Over the weekend I drafted out the top-level chapter names for the fifth-first book, again. I read them off to Katie and explained a little bit about each. She lit up like a Christmas tree and exclaimed:

“Yeah. I really like how the through lines work.”

I nodded, agreed, thanked her, and replied with an eloquent, thought-provoking follow-up:

“What’s a through line?”

She went on point out that a through line is also called a “spine,” and at that point I got it. It’s funny. I forget most people have to see how it’s going to work out. I usually have to hear how it’s going to work, then see it.

To most, a through line shows a character’s journey with respect to how they are tied into the story.

It’s often described with the literary equivalent of a mission statement. Script Magazine used the classic line on how most all Hollywood boils down:

“boy meets girl, boy loses girl, boy gets girl,”

To me, through lines are like a bass line to a modern pop / rock / roots song.

I see through lines as foundational structures to a song. I have to be able to feel like they’re blowing my hair back before I feel like they’re ready for use. For example, I picked and prodded at outlining this Fifth First book because I couldn’t quite hear it yet. I couldn’t quite tap my toe or bob my head to the story. I worked backwards, end-to-beginning. I outlined what I came up with, re-worked back to front until enough changed, and whittled & whittled until it I felt like I could play guitar to it.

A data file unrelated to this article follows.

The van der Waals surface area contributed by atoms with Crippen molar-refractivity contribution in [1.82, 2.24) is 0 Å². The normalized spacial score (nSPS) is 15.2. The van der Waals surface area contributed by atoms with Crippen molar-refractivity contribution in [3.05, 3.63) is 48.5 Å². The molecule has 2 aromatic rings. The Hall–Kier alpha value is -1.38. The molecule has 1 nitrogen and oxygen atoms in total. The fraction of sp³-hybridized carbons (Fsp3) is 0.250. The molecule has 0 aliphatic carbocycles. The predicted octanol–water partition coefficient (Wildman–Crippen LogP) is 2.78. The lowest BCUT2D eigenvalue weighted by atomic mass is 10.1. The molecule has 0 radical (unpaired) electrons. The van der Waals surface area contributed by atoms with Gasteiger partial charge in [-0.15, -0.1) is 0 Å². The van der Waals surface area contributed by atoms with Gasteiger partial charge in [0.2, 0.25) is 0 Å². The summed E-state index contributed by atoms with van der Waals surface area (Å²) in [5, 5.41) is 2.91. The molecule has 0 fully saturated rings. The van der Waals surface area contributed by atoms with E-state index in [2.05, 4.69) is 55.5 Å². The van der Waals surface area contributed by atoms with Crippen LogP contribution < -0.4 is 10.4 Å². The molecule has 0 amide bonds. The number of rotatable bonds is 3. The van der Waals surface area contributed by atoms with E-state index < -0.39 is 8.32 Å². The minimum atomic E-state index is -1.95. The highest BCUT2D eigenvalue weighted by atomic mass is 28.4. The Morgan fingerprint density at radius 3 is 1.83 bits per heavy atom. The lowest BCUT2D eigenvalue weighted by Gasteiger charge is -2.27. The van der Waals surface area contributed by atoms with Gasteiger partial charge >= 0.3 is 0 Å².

Eventually, I’ll finish drafting out the extrinsic, intrinsic, immediate, short term, long term etc…until I have a proper spider web of relationship connections.

Or until I could dance as each character. Whichever comes first.

We started as an oral tradition. I figure I’m just keeping with the old traditions.

You don’t even think of taking an apple pie out of the oven until its incredible smell emanates from the kitchen. I don’t think a through line / bass line is near completion until the story is starting to flow and I want get up and dance.

To use a line from a song that will start Katie’s day off on the right foot when she reads this:

“Sing a song, play guitar, make it snappy.”

Below are some articles I used to jog my memory on what a through line is.

Anyone else have a unique perspective on a through line?

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